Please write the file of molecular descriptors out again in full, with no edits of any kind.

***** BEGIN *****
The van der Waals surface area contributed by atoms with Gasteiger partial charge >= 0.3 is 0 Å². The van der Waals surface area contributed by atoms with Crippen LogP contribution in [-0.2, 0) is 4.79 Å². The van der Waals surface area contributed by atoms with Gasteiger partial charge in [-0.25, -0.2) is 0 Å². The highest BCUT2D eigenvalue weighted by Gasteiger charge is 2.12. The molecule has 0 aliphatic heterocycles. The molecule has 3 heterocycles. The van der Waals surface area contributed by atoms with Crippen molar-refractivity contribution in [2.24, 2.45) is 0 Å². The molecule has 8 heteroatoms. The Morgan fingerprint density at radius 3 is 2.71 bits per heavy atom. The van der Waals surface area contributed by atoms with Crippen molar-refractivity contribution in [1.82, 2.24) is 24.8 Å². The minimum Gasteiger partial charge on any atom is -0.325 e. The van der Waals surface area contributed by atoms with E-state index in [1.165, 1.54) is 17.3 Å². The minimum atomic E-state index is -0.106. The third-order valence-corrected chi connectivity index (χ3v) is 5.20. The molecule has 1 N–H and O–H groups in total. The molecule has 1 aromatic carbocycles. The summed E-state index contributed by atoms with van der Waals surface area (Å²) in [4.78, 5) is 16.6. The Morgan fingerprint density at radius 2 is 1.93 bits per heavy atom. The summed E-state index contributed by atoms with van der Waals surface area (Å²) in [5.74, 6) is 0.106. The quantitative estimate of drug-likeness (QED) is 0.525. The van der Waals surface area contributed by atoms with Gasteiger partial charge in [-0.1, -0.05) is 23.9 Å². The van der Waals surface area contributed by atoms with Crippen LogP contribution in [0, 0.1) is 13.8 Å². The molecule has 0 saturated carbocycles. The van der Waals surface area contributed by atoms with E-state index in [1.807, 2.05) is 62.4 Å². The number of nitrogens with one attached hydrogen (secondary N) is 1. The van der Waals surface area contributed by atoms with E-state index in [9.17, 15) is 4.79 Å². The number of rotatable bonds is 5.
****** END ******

The van der Waals surface area contributed by atoms with Gasteiger partial charge >= 0.3 is 0 Å². The van der Waals surface area contributed by atoms with Crippen LogP contribution in [-0.2, 0) is 4.79 Å². The van der Waals surface area contributed by atoms with Gasteiger partial charge in [-0.25, -0.2) is 0 Å². The highest BCUT2D eigenvalue weighted by Gasteiger charge is 2.12. The molecule has 0 aliphatic heterocycles. The molecule has 3 heterocycles. The van der Waals surface area contributed by atoms with Crippen molar-refractivity contribution in [2.24, 2.45) is 0 Å². The molecule has 8 heteroatoms. The Morgan fingerprint density at radius 3 is 2.71 bits per heavy atom. The van der Waals surface area contributed by atoms with Crippen molar-refractivity contribution in [1.82, 2.24) is 24.8 Å². The minimum Gasteiger partial charge on any atom is -0.325 e. The van der Waals surface area contributed by atoms with E-state index in [1.165, 1.54) is 17.3 Å². The minimum atomic E-state index is -0.106. The third-order valence-corrected chi connectivity index (χ3v) is 5.20. The molecule has 1 N–H and O–H groups in total. The molecule has 1 aromatic carbocycles. The summed E-state index contributed by atoms with van der Waals surface area (Å²) in [4.78, 5) is 16.6. The Morgan fingerprint density at radius 2 is 1.93 bits per heavy atom. The summed E-state index contributed by atoms with van der Waals surface area (Å²) in [5.74, 6) is 0.106. The quantitative estimate of drug-likeness (QED) is 0.525. The van der Waals surface area contributed by atoms with Gasteiger partial charge in [-0.1, -0.05) is 23.9 Å². The van der Waals surface area contributed by atoms with Crippen LogP contribution in [0, 0.1) is 13.8 Å². The molecule has 0 saturated carbocycles. The van der Waals surface area contributed by atoms with E-state index in [1.807, 2.05) is 62.4 Å². The number of nitrogens with one attached hydrogen (secondary N) is 1. The van der Waals surface area contributed by atoms with E-state index in [9.17, 15) is 4.79 Å². The number of rotatable bonds is 5.